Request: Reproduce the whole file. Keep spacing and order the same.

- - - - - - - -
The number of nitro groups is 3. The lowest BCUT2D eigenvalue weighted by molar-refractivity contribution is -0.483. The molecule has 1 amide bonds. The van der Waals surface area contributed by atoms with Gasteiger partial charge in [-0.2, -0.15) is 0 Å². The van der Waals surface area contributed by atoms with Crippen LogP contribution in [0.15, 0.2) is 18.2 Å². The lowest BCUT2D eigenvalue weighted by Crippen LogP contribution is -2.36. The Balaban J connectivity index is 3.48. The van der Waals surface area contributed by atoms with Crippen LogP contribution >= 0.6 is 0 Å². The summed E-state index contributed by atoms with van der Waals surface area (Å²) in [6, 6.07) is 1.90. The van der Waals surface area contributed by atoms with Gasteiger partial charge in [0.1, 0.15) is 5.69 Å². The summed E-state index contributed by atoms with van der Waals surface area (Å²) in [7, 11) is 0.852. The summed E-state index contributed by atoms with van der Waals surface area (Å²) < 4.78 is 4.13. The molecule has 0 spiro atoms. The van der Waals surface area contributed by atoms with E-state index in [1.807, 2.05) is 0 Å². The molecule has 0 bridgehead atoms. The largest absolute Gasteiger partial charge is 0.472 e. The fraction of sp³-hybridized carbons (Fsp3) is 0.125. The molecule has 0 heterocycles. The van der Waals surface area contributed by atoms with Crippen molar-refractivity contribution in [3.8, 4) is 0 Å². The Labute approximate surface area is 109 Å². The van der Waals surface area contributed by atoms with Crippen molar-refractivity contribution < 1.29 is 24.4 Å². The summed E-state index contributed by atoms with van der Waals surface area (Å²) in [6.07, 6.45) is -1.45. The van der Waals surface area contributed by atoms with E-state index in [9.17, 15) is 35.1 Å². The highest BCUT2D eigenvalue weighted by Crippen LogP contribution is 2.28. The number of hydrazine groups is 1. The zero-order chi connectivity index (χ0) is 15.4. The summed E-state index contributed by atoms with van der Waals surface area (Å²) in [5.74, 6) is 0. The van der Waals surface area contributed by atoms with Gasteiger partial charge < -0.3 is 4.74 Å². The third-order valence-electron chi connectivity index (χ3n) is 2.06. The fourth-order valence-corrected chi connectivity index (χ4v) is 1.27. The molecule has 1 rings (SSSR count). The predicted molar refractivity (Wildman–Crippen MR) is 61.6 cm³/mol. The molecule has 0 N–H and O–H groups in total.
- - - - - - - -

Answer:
The number of nitro groups is 3. The lowest BCUT2D eigenvalue weighted by molar-refractivity contribution is -0.483. The molecule has 1 amide bonds. The van der Waals surface area contributed by atoms with Gasteiger partial charge in [-0.2, -0.15) is 0 Å². The van der Waals surface area contributed by atoms with Crippen LogP contribution in [0.15, 0.2) is 18.2 Å². The lowest BCUT2D eigenvalue weighted by Crippen LogP contribution is -2.36. The Balaban J connectivity index is 3.48. The van der Waals surface area contributed by atoms with Crippen LogP contribution >= 0.6 is 0 Å². The summed E-state index contributed by atoms with van der Waals surface area (Å²) in [6, 6.07) is 1.90. The van der Waals surface area contributed by atoms with Gasteiger partial charge in [0.1, 0.15) is 5.69 Å². The summed E-state index contributed by atoms with van der Waals surface area (Å²) in [7, 11) is 0.852. The summed E-state index contributed by atoms with van der Waals surface area (Å²) < 4.78 is 4.13. The molecule has 0 spiro atoms. The van der Waals surface area contributed by atoms with E-state index in [1.807, 2.05) is 0 Å². The molecule has 0 bridgehead atoms. The largest absolute Gasteiger partial charge is 0.472 e. The fraction of sp³-hybridized carbons (Fsp3) is 0.125. The molecule has 0 heterocycles. The van der Waals surface area contributed by atoms with Crippen molar-refractivity contribution in [3.8, 4) is 0 Å². The Labute approximate surface area is 109 Å². The van der Waals surface area contributed by atoms with Crippen molar-refractivity contribution < 1.29 is 24.4 Å². The summed E-state index contributed by atoms with van der Waals surface area (Å²) in [6.07, 6.45) is -1.45. The van der Waals surface area contributed by atoms with E-state index in [9.17, 15) is 35.1 Å². The highest BCUT2D eigenvalue weighted by Crippen LogP contribution is 2.28. The number of hydrazine groups is 1. The zero-order chi connectivity index (χ0) is 15.4. The summed E-state index contributed by atoms with van der Waals surface area (Å²) in [5.74, 6) is 0. The van der Waals surface area contributed by atoms with Gasteiger partial charge < -0.3 is 4.74 Å². The third-order valence-electron chi connectivity index (χ3n) is 2.06. The fourth-order valence-corrected chi connectivity index (χ4v) is 1.27. The molecule has 1 rings (SSSR count). The predicted molar refractivity (Wildman–Crippen MR) is 61.6 cm³/mol. The molecule has 0 N–H and O–H groups in total.